Wednesday, November 19, 2008


[This was originally posted at the online journal Bagatellen, where I write about both film and experimental music. This review is also archived there.]

In 1967, Peter Watkins was best known as a political provocateur who had been more or less banned from the BBC after stirring up a storm of controversy over his brutally honest semi-documentary, The War Game. The film was a savage, relentless demonstration of Britain's frightfully low level of preparedness for a nuclear assault, and more broadly a denouncement of the whole ludicrous idea that a country ever could prepare adequately for the horrors of nuclear weapons. Watkins lost his TV platform as a result, but he had established a reputation as an uncompromising maker of political and historical documentaries. Few could have expected that his first non-BBC film would be a bizarre, visually lavish piece of pop science fiction about a near-future rock star whose image is manipulated by the government, organized religion, and various powerful businesses to control the youth of Britain. Privilege follows the story of the singer and teen idol Steve Shorter (Paul Jones), who rises to fame on the strength of a violent, masochistic stage show in which he is beaten and abused by police officers, locked in a cage, and handcuffed so tightly that his wrists become raw and bloody. Somewhere in there he sings a bit, the obviously overdubbed and flatly unmusical voice perfectly matching this uncharismatic star's blank eyes and hopeless expression.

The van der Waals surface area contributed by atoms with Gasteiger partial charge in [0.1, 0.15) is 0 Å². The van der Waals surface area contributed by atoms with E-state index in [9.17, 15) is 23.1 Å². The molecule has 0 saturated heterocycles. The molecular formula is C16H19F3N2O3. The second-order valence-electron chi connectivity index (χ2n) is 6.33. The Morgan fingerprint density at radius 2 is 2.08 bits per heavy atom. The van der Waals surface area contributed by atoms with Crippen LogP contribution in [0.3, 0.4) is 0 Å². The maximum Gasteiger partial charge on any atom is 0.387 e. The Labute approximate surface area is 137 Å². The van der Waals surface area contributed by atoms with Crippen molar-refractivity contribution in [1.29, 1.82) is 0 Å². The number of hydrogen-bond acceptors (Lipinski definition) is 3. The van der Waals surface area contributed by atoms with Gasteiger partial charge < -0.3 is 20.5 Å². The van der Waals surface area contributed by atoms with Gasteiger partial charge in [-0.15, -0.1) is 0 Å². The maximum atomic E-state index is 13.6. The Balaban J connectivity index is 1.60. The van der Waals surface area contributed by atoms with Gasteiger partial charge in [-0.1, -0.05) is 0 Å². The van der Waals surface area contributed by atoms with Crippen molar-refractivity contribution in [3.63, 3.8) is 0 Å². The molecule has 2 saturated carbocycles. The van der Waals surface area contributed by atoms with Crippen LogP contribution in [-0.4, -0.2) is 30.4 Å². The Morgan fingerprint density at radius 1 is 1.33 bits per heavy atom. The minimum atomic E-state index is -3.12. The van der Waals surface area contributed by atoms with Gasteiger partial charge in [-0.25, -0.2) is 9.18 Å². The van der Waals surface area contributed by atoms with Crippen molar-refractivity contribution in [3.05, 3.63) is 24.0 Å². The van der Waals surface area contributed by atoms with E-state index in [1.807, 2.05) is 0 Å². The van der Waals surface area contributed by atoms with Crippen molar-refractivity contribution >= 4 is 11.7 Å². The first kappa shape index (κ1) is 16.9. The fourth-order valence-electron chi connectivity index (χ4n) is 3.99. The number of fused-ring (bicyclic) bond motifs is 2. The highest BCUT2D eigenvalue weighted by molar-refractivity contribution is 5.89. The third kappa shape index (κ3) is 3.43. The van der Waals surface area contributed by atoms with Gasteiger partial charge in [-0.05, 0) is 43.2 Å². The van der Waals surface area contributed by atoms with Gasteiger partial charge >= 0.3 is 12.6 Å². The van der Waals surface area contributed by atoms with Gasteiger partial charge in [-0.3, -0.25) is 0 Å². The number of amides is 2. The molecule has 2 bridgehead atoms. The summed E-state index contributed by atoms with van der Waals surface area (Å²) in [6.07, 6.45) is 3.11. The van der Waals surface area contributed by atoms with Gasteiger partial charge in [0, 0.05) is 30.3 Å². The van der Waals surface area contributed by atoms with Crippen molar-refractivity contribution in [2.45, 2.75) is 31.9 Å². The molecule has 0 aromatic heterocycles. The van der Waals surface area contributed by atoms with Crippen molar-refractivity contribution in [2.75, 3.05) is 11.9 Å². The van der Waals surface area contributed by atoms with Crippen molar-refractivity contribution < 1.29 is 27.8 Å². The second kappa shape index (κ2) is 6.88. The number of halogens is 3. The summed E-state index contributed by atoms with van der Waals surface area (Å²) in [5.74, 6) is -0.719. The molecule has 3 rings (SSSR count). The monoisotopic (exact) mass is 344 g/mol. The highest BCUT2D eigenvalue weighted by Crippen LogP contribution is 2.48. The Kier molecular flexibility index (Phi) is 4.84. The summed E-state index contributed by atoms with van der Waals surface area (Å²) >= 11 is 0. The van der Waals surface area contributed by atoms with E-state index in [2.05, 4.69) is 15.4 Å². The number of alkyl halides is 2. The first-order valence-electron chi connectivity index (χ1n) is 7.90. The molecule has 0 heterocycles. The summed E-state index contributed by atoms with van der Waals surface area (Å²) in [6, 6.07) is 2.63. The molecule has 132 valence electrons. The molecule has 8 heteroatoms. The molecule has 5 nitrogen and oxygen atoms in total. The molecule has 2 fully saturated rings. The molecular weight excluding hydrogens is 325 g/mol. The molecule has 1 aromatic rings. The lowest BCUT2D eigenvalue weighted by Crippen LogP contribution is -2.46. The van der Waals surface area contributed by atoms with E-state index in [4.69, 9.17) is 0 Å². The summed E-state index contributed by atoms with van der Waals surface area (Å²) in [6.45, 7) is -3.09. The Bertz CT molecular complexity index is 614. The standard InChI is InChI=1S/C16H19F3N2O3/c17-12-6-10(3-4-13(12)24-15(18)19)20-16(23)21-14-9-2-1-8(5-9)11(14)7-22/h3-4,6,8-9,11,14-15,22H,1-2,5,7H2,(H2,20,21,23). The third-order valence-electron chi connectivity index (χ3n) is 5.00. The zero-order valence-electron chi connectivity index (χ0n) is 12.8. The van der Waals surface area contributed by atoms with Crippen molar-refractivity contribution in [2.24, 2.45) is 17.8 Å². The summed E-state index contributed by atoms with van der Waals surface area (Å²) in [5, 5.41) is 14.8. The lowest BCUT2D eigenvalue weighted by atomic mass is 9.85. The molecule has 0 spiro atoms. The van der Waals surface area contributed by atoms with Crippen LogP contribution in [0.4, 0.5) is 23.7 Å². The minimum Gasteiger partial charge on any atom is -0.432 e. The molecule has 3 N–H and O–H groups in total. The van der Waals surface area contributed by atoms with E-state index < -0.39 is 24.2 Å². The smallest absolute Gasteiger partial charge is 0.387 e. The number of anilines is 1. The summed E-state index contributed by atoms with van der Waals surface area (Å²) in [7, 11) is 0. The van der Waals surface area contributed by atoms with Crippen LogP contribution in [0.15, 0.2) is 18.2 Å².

This image is perfectly calibrated by Steve's handlers to turn him into a "safe" outlet for teenage rebellion. Watkins' film predates the mass-media packaging of the punk movement by over a decade, but already he recognized the potential for music and celebrity to be exploited as a means of control. When the film opens, Steve is being used to channel destructive and rebellious impulses into venues where it will be harmless to the status quo. This is already a potent social critique, but Watkins soon goes further, imagining an elaborate conspiracy that manipulates and manages Steve to such a degree that he is used to establish a megalithic Christian/nationalist conversion of the British youth, indoctrinating them into the worship of God and country through the celebration of a pop star. The film's imaginings become increasingly absurd and wild as it progresses, but Watkins presents each new wrinkle in the plot with a disarming matter-of-factness that puts the audience in Steve's position: unable to effectively protest or react, simply sputtering at the absurdity of what's going on. The people around Steve are all heavily caricatured manipulators, none more so than his manager Alvin (Mark London), who hilariously tries to demonstrate his charity by saying that, when Steve gets a haircut, they do not sell the clippings but donate them.